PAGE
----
JODAS, © 2001-2006

Testing

Null Test
Simulation
Data Reduction
Millies-Lacroix
Maksutov Mirror Real Profile
Sinnott Mirror Real Profile

See also:
Telescopes

Millies-Lacroix Graphical Approach

Introduction
The method most often used by amateurs telescope makers in visualising the figures of their mirrors is the graphical approach suggested by the french amateur astronomer and telescope maker Adrien Millies-Lacroix (M-L) in the February 1976 issue of Sky & Telescope magazine. This simple method makes interpreting your test data quick, easy, and quite painless. It described a tolerance envelope based on the reflected light rays passing through the theoretical Airy disk. If the zonal measurements fit within the tolerance envelope, then the mirror is judged acceptable. The M-L is a geometric analysis which ignores the diffractive effects of light. A mirror that fails the M-L test can have acceptable Strehl and RMS errors. In addition, since the M-L plot is one of slope and not surface profile, the M-L test cannot, without further processing, tell us if a particular mirror zone is high or low. M-L succeeds by concentrating the telescope maker's attention on zonal measurements. Hitting the zonal measurements as accurately as possible is the best path to a good mirror. However, the slope measurements need to be integrated to obtain the true surface profile across that mirror diameter.

Input Data
On the applet front panel you can change three mirror parameters: clear aperture, focal length and squared eccentricity. Additional settings are available by pressing the Settings button (blue collored). It allows you to enter up to three different series (KE measurements) and up to ten mirror’s zones per serie or setup the light source. If you have not nough data leave the fields blank. From the settings panel are available also two other buttons, Example and Clear; the first fill the series with stored in the applet source KE data; the second button clear all series data. The Close button will leave the settings panel and redraw the graphic with the new options.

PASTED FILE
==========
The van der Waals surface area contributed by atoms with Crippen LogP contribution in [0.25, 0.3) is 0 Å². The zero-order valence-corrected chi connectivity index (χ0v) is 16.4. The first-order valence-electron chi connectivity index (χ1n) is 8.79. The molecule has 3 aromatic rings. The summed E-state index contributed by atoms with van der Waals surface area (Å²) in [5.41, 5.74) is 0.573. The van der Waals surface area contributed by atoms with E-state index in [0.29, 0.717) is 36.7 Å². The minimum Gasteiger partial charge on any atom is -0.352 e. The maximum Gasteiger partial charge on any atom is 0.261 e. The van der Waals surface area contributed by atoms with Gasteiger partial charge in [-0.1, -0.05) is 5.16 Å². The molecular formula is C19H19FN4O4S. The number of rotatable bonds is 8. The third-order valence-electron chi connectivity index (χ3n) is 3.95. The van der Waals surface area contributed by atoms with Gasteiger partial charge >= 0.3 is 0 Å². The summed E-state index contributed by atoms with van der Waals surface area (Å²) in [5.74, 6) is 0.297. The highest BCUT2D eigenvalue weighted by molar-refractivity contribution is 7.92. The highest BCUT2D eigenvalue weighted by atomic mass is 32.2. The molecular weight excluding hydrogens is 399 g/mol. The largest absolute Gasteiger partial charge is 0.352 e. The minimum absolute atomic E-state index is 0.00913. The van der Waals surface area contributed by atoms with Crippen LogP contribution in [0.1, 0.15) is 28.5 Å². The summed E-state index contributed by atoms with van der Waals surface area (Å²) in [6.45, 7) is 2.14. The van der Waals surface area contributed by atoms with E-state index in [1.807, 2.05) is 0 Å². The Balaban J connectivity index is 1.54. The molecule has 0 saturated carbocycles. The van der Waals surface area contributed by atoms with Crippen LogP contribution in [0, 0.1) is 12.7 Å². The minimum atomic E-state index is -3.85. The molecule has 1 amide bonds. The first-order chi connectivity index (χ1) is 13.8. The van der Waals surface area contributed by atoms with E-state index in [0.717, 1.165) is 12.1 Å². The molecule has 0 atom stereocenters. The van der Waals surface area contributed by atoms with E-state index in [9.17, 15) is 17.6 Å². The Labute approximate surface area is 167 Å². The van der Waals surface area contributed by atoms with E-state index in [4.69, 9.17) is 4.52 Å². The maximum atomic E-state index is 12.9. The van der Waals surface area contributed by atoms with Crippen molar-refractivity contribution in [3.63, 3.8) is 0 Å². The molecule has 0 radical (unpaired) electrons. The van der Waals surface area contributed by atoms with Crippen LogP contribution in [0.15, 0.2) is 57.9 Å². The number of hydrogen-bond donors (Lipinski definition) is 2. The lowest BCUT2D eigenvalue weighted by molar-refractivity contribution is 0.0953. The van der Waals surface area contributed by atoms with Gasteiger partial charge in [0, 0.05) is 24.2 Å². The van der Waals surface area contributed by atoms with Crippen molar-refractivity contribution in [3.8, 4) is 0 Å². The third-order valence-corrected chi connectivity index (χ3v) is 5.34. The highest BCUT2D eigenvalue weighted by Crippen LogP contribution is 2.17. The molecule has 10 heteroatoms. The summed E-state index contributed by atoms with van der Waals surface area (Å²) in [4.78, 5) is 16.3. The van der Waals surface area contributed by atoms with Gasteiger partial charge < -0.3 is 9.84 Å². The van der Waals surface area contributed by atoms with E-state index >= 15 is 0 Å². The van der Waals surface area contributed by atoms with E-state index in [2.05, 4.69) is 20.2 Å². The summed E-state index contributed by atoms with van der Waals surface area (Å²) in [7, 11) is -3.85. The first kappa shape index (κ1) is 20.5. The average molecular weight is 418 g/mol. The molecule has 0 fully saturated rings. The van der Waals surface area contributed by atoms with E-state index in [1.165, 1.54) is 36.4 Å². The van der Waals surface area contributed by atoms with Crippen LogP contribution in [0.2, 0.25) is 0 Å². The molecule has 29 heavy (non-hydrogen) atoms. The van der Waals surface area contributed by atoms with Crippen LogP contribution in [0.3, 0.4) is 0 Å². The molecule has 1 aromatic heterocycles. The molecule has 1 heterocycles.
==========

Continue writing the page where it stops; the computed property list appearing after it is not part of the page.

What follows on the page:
Standard Plot
The horizontal axis of the graph represents the radius of the mirror from the center (toward the left) to the edge (toward the right). The vertical axis is the deviation knife-edge travel, i.e. the longitudinal aberration LA. The horizontal central line of the graph represents a perfect parabola. The envelope created by the upper and lower lines represents the tolerance of error in knife-edge measurement for the light returning from the mirror to fall within the diameter of the Airy disk. Typically, when the zone plots are measured within this envelope simultaneously, the mirror is diffraction limited.

Parabola-Removed Plot
If a large and deep paraboloid is being plotted, the dS curve and its envelope rise very sharply, making the analysis difficult. An alternative plotting is the Parabola-Removed plot. This plot is created in much the same way, but before values are plotted on the graph, the values for the perfect parabola are subtracted (for both upper and lower tolerances and the real KE data). The ideal mirror curve in this case is represent by the x-axis itself. We can add or subtract a constant value to all our zonal readings (an offset) to shift the lines up or down on the graph. Doing so has no relevance to our mirror's figure. Essentially, we are adjusting the plot in the same way that re-focusing we are adjusting the plot in the same way that re-focusing adjusts the intercepted cone of light from your finished mirror.

All calculations are based on the Knife Edge measurments. Such data for demonstartion can be loaded in the applet setting arrea, by pressing the "Example" button.

Bellow is listed the applet tag, that allows you to customize it by start, including initialising of the mirror parameters (diameter, focal length, squared eccentricity), light source type and wavelength; auto or user defined scaling; setup series and scale color, plot window background and applet title.

Applet Tag: Note: Relation between index number and color:
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